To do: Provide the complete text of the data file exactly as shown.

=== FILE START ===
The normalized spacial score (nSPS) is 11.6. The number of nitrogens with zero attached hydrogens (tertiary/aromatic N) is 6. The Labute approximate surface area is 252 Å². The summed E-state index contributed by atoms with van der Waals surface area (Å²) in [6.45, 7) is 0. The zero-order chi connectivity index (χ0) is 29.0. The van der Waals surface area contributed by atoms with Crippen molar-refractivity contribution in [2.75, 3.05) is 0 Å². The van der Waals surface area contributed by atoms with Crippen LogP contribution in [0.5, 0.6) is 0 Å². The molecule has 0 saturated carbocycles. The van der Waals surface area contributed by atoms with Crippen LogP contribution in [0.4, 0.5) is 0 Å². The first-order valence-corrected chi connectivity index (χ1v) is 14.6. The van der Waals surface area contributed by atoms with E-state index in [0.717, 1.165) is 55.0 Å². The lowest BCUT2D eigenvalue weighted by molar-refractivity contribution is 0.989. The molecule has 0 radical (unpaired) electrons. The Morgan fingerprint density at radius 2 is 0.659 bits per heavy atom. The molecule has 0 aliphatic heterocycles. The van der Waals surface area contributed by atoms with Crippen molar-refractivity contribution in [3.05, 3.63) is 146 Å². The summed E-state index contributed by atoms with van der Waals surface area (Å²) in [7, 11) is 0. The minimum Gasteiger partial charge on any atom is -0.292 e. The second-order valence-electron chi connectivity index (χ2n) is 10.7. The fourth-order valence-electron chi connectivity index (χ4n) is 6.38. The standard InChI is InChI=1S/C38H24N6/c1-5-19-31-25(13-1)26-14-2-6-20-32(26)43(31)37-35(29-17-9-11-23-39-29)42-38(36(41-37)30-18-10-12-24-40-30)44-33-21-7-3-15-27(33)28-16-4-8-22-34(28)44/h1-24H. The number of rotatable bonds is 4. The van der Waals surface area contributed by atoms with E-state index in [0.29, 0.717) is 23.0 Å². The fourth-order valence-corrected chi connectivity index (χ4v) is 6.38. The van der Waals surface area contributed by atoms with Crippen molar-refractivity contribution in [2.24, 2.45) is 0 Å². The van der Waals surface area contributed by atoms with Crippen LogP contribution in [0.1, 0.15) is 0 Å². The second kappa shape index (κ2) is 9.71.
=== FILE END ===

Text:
The normalized spacial score (nSPS) is 11.6. The number of nitrogens with zero attached hydrogens (tertiary/aromatic N) is 6. The Labute approximate surface area is 252 Å². The summed E-state index contributed by atoms with van der Waals surface area (Å²) in [6.45, 7) is 0. The zero-order chi connectivity index (χ0) is 29.0. The van der Waals surface area contributed by atoms with Crippen molar-refractivity contribution in [2.75, 3.05) is 0 Å². The van der Waals surface area contributed by atoms with Crippen LogP contribution in [0.5, 0.6) is 0 Å². The molecule has 0 saturated carbocycles. The van der Waals surface area contributed by atoms with Crippen LogP contribution in [0.4, 0.5) is 0 Å². The first-order valence-corrected chi connectivity index (χ1v) is 14.6. The van der Waals surface area contributed by atoms with E-state index in [0.717, 1.165) is 55.0 Å². The lowest BCUT2D eigenvalue weighted by molar-refractivity contribution is 0.989. The molecule has 0 radical (unpaired) electrons. The Morgan fingerprint density at radius 2 is 0.659 bits per heavy atom. The molecule has 0 aliphatic heterocycles. The van der Waals surface area contributed by atoms with Crippen molar-refractivity contribution in [3.05, 3.63) is 146 Å². The summed E-state index contributed by atoms with van der Waals surface area (Å²) in [7, 11) is 0. The minimum Gasteiger partial charge on any atom is -0.292 e. The second-order valence-electron chi connectivity index (χ2n) is 10.7. The fourth-order valence-electron chi connectivity index (χ4n) is 6.38. The standard InChI is InChI=1S/C38H24N6/c1-5-19-31-25(13-1)26-14-2-6-20-32(26)43(31)37-35(29-17-9-11-23-39-29)42-38(36(41-37)30-18-10-12-24-40-30)44-33-21-7-3-15-27(33)28-16-4-8-22-34(28)44/h1-24H. The number of rotatable bonds is 4. The van der Waals surface area contributed by atoms with E-state index in [0.29, 0.717) is 23.0 Å². The fourth-order valence-corrected chi connectivity index (χ4v) is 6.38. The van der Waals surface area contributed by atoms with Crippen molar-refractivity contribution in [2.24, 2.45) is 0 Å². The van der Waals surface area contributed by atoms with Crippen LogP contribution in [0.1, 0.15) is 0 Å². The second kappa shape index (κ2) is 9.71.